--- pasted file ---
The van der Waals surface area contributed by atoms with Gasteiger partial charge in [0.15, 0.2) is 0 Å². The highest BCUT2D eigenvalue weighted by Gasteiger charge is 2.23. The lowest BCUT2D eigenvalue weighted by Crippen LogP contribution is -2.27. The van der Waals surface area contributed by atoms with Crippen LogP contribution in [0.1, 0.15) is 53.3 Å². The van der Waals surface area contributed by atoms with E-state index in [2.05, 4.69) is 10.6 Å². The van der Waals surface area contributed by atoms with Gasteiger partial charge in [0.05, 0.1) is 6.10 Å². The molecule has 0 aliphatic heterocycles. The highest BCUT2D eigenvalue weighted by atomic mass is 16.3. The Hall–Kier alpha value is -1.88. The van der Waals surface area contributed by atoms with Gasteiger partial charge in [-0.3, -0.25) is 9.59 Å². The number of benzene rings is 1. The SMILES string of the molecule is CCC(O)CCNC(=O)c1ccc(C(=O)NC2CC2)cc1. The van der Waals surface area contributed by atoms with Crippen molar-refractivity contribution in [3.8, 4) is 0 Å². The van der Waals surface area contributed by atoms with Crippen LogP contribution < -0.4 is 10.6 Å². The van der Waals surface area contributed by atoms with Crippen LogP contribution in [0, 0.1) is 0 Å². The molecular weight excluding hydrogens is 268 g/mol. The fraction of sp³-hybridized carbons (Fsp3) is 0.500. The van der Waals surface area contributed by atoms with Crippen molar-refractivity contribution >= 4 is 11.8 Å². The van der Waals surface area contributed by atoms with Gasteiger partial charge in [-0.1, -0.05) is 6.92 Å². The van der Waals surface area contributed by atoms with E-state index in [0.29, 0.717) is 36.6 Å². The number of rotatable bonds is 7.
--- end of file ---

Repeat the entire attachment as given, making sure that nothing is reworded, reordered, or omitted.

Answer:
The van der Waals surface area contributed by atoms with Gasteiger partial charge in [0.15, 0.2) is 0 Å². The highest BCUT2D eigenvalue weighted by Gasteiger charge is 2.23. The lowest BCUT2D eigenvalue weighted by Crippen LogP contribution is -2.27. The van der Waals surface area contributed by atoms with Crippen LogP contribution in [0.1, 0.15) is 53.3 Å². The van der Waals surface area contributed by atoms with E-state index in [2.05, 4.69) is 10.6 Å². The van der Waals surface area contributed by atoms with Gasteiger partial charge in [0.05, 0.1) is 6.10 Å². The molecule has 0 aliphatic heterocycles. The highest BCUT2D eigenvalue weighted by atomic mass is 16.3. The Hall–Kier alpha value is -1.88. The van der Waals surface area contributed by atoms with Gasteiger partial charge in [-0.3, -0.25) is 9.59 Å². The number of benzene rings is 1. The SMILES string of the molecule is CCC(O)CCNC(=O)c1ccc(C(=O)NC2CC2)cc1. The van der Waals surface area contributed by atoms with Crippen molar-refractivity contribution in [3.8, 4) is 0 Å². The van der Waals surface area contributed by atoms with Crippen LogP contribution < -0.4 is 10.6 Å². The van der Waals surface area contributed by atoms with Crippen LogP contribution in [0, 0.1) is 0 Å². The molecular weight excluding hydrogens is 268 g/mol. The fraction of sp³-hybridized carbons (Fsp3) is 0.500. The van der Waals surface area contributed by atoms with Crippen molar-refractivity contribution >= 4 is 11.8 Å². The van der Waals surface area contributed by atoms with Gasteiger partial charge in [-0.1, -0.05) is 6.92 Å². The van der Waals surface area contributed by atoms with E-state index in [0.29, 0.717) is 36.6 Å². The number of rotatable bonds is 7.